21 February 2016

South Shetland Islands, Antarctica

Chinstrap Penguin, Half Moon Island


The South Shetland Islands form a chain north west of the Antarctic Peninsula




Approaching from the north, first-timers like us gradually got that “Antarctica" feeling, with icy snowclad mountains and and - where ice has receded - just bare rocks. There were many icebergs in the sea.

Half Moon Island

Our first landing was at Half Moon Island, site of a seasonally-closed Argentine Research Station and a colony of Chinstrap Penguins.

Half Moon Island

Half Moon Island

Half Moon Island

There had been penguins in the Falklands and South Georgia, of course, but this was our first experience of “Penguins on snow” and a sense that we were in their domain. 

Chinstrap Penguins, Half Moon Island

Chinstrap Penguin, Half Moon Island

The penguins scrambled from he shore to their nest mounds along “Penguin highways” - really just ruts in the snow painted with pink penguin pooh.  The penguins had right-of-way, of course.







Chinstrap Penguins, Half Moon Island


On the afternoon of the same day (Dec 13th) we arrived at Deception Island with all on deck to view our passage of the narrow entrance (colourfully known as  “Neptune's Bellows”) to Port Foster.

Entering "Neptune's Bellows"

Once inside, we found a calm patch of water encircled by a volcanic caldera.   Deception Island is one of only two active volcanoes in all of Antarctica. (The other is Mt. Erebus, closer to New Zealand.)



Hektor Whaling Station  was active from 1906 to 1931 and various buildings and ironwork still dot the shoreline.  

Hektor Whaling Station ruins, Deception Island


Hektor Whaling Station ruins, Deception Island

Sheltered water and a large flat beach have supported other human activity over the years, too.  The Royal Navy placed a ship on station here in 1944 as part of Operation Tabarin, and pioneer aviators flew from the beach in the 1950s.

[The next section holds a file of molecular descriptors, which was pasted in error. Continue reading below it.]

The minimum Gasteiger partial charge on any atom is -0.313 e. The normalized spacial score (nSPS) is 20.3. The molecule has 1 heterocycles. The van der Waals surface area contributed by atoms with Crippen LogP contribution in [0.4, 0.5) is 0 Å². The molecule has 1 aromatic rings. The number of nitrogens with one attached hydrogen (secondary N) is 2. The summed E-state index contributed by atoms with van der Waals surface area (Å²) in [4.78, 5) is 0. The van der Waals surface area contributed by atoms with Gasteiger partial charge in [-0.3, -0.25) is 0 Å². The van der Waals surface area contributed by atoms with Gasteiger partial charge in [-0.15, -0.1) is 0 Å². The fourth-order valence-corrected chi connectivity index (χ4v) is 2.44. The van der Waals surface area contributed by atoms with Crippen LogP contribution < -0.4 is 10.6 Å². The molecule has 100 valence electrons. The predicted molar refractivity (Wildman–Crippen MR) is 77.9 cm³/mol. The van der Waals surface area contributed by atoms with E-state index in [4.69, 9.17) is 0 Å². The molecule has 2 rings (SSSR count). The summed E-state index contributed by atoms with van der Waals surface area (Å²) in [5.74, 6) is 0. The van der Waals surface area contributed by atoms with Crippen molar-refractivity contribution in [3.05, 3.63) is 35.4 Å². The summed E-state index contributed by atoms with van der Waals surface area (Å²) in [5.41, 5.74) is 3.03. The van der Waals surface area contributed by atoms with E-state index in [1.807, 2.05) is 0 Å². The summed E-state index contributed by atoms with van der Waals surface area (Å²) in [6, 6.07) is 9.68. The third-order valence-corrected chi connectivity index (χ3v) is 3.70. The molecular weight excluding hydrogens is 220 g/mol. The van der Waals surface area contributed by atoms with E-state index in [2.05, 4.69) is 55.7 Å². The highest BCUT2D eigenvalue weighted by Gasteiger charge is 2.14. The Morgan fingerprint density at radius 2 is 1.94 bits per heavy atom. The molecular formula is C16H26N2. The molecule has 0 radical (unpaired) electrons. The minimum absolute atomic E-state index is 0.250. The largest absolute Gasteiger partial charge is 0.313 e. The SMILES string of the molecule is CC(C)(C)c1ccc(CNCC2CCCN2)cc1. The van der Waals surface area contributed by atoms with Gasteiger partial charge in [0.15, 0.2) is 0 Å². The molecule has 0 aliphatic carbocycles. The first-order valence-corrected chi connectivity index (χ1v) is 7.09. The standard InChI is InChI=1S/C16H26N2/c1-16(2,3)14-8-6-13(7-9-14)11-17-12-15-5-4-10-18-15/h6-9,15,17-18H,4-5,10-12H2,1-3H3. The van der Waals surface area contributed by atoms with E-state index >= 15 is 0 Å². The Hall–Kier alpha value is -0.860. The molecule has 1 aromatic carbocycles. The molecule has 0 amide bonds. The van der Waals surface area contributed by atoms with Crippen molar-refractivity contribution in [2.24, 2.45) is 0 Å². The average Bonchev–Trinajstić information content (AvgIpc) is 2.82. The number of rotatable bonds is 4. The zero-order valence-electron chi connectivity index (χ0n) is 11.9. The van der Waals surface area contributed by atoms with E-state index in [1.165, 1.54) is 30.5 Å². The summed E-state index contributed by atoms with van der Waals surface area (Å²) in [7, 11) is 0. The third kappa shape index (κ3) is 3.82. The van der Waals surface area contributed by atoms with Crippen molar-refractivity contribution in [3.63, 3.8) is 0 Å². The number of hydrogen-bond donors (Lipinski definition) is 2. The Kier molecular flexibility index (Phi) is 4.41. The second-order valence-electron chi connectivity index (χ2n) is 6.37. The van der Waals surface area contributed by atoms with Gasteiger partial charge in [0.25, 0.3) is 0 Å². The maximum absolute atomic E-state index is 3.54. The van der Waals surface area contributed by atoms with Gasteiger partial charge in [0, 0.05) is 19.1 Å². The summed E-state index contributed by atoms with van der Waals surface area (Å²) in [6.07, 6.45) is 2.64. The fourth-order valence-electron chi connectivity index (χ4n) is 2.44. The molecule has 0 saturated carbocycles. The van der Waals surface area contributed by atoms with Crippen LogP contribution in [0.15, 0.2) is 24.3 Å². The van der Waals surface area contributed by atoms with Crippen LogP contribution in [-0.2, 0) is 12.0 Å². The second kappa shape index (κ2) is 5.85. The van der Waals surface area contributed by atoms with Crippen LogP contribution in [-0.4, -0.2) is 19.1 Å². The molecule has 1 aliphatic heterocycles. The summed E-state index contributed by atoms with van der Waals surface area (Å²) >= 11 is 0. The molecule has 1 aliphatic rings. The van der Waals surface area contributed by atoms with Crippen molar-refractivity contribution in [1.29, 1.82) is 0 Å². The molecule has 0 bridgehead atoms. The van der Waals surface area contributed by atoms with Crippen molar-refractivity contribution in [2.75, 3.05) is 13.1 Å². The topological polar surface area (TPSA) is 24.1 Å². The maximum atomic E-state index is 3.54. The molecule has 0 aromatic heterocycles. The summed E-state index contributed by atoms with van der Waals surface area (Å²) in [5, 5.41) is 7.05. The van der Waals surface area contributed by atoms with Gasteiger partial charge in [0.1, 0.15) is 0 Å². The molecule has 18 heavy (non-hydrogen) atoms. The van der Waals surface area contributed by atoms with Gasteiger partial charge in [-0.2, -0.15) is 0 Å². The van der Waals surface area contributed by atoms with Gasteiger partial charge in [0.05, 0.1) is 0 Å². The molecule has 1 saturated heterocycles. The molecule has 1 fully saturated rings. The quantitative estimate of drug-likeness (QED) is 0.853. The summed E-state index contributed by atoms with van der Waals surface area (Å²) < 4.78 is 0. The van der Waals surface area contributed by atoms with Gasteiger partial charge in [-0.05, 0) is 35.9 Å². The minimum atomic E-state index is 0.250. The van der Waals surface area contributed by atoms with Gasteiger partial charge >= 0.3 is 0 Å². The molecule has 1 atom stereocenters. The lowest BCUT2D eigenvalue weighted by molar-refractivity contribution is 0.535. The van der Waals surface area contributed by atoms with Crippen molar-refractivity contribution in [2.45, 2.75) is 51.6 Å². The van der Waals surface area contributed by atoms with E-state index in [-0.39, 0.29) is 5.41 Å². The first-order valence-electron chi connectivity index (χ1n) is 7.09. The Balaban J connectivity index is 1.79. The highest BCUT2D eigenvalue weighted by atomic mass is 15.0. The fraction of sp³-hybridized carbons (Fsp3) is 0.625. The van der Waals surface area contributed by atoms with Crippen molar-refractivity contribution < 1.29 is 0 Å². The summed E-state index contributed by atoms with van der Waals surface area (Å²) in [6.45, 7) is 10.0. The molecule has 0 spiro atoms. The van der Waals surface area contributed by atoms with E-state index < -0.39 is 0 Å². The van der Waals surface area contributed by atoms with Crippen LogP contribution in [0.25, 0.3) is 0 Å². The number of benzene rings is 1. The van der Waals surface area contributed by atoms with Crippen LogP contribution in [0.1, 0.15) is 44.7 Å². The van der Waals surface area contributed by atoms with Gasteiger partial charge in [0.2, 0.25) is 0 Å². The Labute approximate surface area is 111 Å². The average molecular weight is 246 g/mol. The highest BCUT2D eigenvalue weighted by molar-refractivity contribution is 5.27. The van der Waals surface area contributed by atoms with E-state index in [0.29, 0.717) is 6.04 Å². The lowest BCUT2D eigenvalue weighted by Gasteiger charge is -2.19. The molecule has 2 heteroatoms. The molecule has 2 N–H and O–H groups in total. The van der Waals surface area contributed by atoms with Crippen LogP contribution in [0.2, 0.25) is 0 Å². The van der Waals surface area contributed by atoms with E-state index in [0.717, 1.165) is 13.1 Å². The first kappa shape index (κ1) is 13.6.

There have been research stations on Deception Island, but these were abandoned after volcanic eruptions in 1967 and 1969.

The thermally-heated water was just warm enough for a few hardy souls to splash around in.  The Chinstraps and a few Skuas were making the most of conditions, too.




Chinstrap Penguin, Deception Island

Brown Skuas

Chinstrap Penguins, Deception Island

We saw a few Wilson's Storm-Petrel in the cold waters around Deception Island, "the world's commonest seabird" is breeding there


Wilson's Storm-petrel

Leaving Deception we sailed south through iceberg-filled waters with the prospect of our first continental landing the following morning, - “Depending on the weather..” said the Expedition Team. 








Apart from some mist in the early evening, though, the weather stayed fine.


3 comments:

  1. Great images of a very spectacular part of the world. I doubt that I will ever get there but I can enjoy it through your eyes.

    ReplyDelete
  2. Those last 3 photos are stunning............

    ReplyDelete